|The Cat Cam is back online. This time, at floor level. For better feline-relating.
While browsing YouTube I came across this production by Lauren who makes the case to abandon social media and instead rely on a personal website. It's exciting that someone like this 20-something young person seems to have independently contemplated the ramifications of self expressing on social media platforms with a commensurate conclusion to use a personal website instead.
As one who has tried to delete all social media platforms myself in favor of this very blog and website, I want to add to her points by mentioning at least one other that she either misses or inadvertantly glosses over which is the weening off of a desire for dopamine hits.
If conducted in a way where one completely deletes their social media accounts and then resumes posting at their own URL, expression becomes very lonely and can seem eerily pointless. Although Lauren and indeed the entire new IndieWeb movement do address connectivity to others (engagement) and discuss solutions, it's important to understand that they are all less tangible than the "like" or the flattery of someone leaving a remark that is had through, say, an Instagram post.
In making this point I am absolutely not saying don't do it. I'm pointing out a substantial layer of bedrock to be prepared for, when you do. I think Lauren in the video, speaking mainly to artists, covers the mental and emotional pathways to exclusive web publishing well enough, including overcoming the immediate perils. But in calling out this other force, I hope to add some longer-tail resilience -- the grit necessary to carry past the 2 month point or in general, well after the initial rush of declaring one's digital independence.
That emptiness by the evaporation of dopamine flow is going to feel heavy at first. In time, as Lauren says, you will come to be focused on your message and your product rather than random validation of it. Eventually validation will come from IRL engagements with your site that are discussed and appreciated through more intimate online connections or even offline completely.
That all being said, keep in mind too that if a "return to the WWW" sentiment evolved into a full-fledged movement, enough people might rediscover the enjoyable pastime of sitting with a cup of coffee and an open browser on an actual computer, clicking from place to place, person to person, perspective to perspective. When people return to doing that, and begin interlinking and sharing their URLs again, so might that original form of external appreciation by a random audience.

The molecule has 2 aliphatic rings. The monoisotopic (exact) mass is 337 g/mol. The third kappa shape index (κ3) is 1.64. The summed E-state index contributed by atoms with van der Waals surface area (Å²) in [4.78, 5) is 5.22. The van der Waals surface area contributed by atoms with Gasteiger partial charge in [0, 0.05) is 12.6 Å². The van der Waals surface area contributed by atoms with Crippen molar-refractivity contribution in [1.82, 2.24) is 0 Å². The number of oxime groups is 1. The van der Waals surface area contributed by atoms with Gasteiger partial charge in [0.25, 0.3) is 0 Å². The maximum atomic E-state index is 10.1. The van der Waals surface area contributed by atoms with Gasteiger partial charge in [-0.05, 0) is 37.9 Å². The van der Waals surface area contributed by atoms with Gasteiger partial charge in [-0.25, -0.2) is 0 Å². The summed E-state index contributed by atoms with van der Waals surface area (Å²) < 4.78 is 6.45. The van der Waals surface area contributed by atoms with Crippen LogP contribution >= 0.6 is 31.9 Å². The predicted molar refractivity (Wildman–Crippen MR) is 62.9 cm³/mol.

Yes, it will be a feat because in the time away we have as an online populace been away from that style of digital interaction, the world has moved to handheld devices where the "clicking" from one place to another has been replaced by the tap-as-needed one. There really are literally only a fraction of devices left in the discretionary world where people who don't need them even buy a PC.
The other area of friction in making the transition is the learning curve, which aside from the promise of instant engagement and visibility, is the other major perk point social media platforms offer by all but eliminating that. Learning some degree of HTML and scripting is far and away more difficult than simply "signing up" to something. Again Lauren covers this nuance, turning it, rightfully, into a positive learning experience. Doing so would in fact allow one to develop those skills, but crucially, it would happen slowly over time. Perhaps more or less depending on where one is starting from.
But by god I would advise anyone: Try it anyway. I was excited to come across Lauren's video because it just shored up my suspicion that yes indeed people are seeing the foils of the big platforms, all while beginning to appreciate the control and versatility of the original WWW one.
By Dave for Personal Blog.